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Exploring a Novel Goat Silvopasture System for Increased Farm Diversity and Enhanced Ecosystem Services

Silvopasture, a combination of livestock with trees and forages, offers a promising alternative sustainable management system that provides both environmental and economic benefits in an integrated fashion. Due to their innate browsing preference, goats can offer unique ecosystem services to unmanaged wooded landscapes by feeding on invasive brush species, providing an organic, productive alternative to herbicides and machinery typically recommended for silvopasture transition and management.


The overall objective of our project is to examine the viability of a novel goat silvopasture management system instead of open pasture for ecosystem services and economically viable goat production for small and marginalized farmers. We will evaluate the ecological dynamics of goat silvopasture systems in Missouri to enhance productivity, income, and environmental impact.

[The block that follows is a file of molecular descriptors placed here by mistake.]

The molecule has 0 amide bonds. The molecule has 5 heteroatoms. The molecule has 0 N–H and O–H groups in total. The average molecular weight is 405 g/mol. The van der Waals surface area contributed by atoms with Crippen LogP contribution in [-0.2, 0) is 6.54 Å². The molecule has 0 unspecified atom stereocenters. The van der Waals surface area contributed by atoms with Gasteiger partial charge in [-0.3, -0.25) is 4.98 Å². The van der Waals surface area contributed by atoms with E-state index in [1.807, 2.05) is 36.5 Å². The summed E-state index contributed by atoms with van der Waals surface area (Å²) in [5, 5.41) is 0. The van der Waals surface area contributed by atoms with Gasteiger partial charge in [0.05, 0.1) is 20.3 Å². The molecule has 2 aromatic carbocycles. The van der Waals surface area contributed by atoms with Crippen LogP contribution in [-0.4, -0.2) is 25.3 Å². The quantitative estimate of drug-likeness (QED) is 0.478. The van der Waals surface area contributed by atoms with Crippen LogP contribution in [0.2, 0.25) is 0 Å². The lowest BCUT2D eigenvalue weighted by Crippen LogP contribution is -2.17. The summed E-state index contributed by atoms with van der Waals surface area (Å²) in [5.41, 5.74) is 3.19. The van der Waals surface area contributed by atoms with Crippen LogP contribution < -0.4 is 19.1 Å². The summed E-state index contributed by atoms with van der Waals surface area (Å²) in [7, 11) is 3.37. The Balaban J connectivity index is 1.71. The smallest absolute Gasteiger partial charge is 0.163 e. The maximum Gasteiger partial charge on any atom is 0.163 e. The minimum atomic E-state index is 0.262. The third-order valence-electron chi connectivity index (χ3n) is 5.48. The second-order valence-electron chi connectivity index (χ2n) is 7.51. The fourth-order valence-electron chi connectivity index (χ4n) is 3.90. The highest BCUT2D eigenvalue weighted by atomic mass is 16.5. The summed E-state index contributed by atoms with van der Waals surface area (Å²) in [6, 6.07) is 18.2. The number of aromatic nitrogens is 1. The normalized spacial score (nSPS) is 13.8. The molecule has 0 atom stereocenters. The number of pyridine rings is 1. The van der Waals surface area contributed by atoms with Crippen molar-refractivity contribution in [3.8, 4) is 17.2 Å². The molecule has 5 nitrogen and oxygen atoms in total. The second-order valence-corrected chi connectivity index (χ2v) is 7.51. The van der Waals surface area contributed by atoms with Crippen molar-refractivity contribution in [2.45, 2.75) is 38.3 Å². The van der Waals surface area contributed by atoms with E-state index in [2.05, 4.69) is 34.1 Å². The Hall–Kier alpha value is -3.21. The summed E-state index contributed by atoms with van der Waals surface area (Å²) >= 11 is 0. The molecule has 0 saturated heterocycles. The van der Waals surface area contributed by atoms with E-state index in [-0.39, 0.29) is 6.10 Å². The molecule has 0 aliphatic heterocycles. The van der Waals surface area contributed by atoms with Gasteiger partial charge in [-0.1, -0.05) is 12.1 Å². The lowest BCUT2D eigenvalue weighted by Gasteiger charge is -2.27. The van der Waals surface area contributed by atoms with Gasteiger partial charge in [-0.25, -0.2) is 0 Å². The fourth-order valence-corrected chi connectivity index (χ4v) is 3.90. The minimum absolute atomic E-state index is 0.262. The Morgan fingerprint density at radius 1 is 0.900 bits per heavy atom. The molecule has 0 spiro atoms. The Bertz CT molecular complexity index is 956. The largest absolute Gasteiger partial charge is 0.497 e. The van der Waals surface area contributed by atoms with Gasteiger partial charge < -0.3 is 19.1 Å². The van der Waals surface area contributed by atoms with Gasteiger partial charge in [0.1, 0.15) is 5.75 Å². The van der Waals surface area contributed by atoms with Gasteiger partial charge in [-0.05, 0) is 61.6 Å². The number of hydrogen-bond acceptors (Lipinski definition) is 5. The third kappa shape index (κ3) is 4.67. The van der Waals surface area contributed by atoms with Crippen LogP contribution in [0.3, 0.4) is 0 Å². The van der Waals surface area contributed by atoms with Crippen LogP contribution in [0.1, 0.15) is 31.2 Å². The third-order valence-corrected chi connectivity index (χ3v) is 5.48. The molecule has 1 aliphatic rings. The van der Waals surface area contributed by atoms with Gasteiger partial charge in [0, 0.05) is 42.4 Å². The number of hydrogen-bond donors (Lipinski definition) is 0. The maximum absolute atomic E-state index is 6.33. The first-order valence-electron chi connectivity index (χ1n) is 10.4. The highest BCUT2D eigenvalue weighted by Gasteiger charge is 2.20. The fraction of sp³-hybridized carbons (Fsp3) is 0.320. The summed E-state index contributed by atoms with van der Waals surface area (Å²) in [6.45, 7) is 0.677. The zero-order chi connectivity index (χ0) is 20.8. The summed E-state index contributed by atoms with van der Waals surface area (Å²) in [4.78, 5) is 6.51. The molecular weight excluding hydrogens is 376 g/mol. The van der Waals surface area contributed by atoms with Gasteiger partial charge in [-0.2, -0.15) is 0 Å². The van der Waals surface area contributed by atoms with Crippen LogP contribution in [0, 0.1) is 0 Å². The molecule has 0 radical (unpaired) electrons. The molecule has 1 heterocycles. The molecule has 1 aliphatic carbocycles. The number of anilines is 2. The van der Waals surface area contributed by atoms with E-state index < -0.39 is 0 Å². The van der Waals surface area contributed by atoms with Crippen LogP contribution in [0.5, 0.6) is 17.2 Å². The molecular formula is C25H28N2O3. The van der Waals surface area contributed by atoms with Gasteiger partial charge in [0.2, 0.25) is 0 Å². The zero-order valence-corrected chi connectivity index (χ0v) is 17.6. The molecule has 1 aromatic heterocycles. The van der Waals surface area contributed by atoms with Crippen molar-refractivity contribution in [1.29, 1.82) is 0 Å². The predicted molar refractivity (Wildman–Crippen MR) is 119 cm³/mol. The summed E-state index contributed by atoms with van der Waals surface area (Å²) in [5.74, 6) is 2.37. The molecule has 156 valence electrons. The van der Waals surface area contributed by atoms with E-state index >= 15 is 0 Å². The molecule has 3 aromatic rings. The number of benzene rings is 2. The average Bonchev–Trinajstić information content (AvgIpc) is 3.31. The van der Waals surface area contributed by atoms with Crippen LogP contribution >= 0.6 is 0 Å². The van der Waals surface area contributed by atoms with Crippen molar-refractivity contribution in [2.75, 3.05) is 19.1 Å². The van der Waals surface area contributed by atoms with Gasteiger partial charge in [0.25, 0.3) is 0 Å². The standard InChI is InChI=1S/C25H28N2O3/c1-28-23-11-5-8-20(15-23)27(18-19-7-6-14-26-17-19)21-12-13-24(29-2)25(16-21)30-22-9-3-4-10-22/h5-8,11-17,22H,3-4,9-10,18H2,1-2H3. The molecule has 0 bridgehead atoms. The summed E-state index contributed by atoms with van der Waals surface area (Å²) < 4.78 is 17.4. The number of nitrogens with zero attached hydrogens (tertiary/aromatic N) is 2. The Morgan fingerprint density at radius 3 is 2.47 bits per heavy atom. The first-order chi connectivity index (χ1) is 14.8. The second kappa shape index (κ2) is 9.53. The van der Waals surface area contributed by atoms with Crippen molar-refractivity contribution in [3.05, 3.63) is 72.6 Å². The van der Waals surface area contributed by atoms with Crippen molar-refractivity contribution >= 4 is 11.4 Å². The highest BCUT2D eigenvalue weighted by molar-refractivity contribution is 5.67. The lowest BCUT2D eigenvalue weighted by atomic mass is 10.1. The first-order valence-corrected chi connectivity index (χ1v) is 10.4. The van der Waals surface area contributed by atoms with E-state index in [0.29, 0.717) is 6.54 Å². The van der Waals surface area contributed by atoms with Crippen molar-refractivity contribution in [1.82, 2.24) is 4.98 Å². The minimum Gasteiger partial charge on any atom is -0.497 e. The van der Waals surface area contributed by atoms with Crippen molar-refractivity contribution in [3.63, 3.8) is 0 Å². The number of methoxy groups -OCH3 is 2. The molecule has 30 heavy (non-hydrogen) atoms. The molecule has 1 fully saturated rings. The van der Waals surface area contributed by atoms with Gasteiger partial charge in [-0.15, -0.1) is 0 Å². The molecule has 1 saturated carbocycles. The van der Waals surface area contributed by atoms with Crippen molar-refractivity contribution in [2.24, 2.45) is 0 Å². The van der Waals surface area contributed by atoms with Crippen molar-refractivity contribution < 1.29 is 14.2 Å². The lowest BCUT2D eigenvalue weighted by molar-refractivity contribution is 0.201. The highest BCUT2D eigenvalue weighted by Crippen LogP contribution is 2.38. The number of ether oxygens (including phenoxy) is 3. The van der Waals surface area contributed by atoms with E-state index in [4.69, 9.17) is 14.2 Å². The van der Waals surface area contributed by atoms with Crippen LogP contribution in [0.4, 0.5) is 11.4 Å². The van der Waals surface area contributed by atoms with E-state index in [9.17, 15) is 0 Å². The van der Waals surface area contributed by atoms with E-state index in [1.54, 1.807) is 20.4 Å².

Impact of Timber Stand Improvement and Prescribed Burn on Forest Farming of Non-Timber Forest Products and Soil Ecological Properties

Forest farming practices involve cultivating high-value specialty crops in the forest understory with specific management of the canopy and the forest overstory to promote the growth and establishment of the desired crop. The understory or specialty crops (Non-Timber Forest Products, NTFPs) can include various items for food (mushroom and nuts), botanicals (herbs and medicinal), decorative (floral greenery and dyes), and handicrafts (baskets and wood products). Although forest farming involves modifying the forest ecosystem, if correctly done, the primary forest functions are not negatively impaired but rather enhanced. This study is designed to evaluate the feasibility of forest farming of four Missouri native perennial herbs and the impact of timber stand improvement (TSI) and prescribed burn (PB) on forest ecosystem processes.


Cover Crop-Based No-Till Systems for Small Vegetable Farmers

Emerging cover crop-based, no-till systems offer solutions to many critical management concerns of organic producers.  However, adoption of these systems by small and mid-sized producers has been greatly limited by the lack of scale-appropriate equipment and strategies.  This project has been designed to develop and promote effective cover crop-based, no-till systems involving frost-killed, spring-terminated, and living mulch systems that could be easily implemented by small producers. 

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